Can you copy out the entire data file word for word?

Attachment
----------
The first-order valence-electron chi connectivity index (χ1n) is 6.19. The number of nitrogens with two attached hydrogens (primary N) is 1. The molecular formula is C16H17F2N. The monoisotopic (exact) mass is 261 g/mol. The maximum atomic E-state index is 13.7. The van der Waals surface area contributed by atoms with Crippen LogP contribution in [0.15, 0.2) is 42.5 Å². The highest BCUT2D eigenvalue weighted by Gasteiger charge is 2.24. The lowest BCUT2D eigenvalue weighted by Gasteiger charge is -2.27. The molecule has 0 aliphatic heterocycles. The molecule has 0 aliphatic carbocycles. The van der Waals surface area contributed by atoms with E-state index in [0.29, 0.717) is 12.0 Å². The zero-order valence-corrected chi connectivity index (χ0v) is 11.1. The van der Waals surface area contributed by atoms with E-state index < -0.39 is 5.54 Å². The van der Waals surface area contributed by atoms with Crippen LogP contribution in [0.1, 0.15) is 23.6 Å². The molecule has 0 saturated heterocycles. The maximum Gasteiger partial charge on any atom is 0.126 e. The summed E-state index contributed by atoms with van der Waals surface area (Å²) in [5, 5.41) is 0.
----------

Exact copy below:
The first-order valence-electron chi connectivity index (χ1n) is 6.19. The number of nitrogens with two attached hydrogens (primary N) is 1. The molecular formula is C16H17F2N. The monoisotopic (exact) mass is 261 g/mol. The maximum atomic E-state index is 13.7. The van der Waals surface area contributed by atoms with Crippen LogP contribution in [0.15, 0.2) is 42.5 Å². The highest BCUT2D eigenvalue weighted by Gasteiger charge is 2.24. The lowest BCUT2D eigenvalue weighted by Gasteiger charge is -2.27. The molecule has 0 aliphatic heterocycles. The molecule has 0 aliphatic carbocycles. The van der Waals surface area contributed by atoms with E-state index in [0.29, 0.717) is 12.0 Å². The zero-order valence-corrected chi connectivity index (χ0v) is 11.1. The van der Waals surface area contributed by atoms with E-state index < -0.39 is 5.54 Å². The van der Waals surface area contributed by atoms with Crippen LogP contribution in [0.1, 0.15) is 23.6 Å². The molecule has 0 saturated heterocycles. The maximum Gasteiger partial charge on any atom is 0.126 e. The summed E-state index contributed by atoms with van der Waals surface area (Å²) in [5, 5.41) is 0.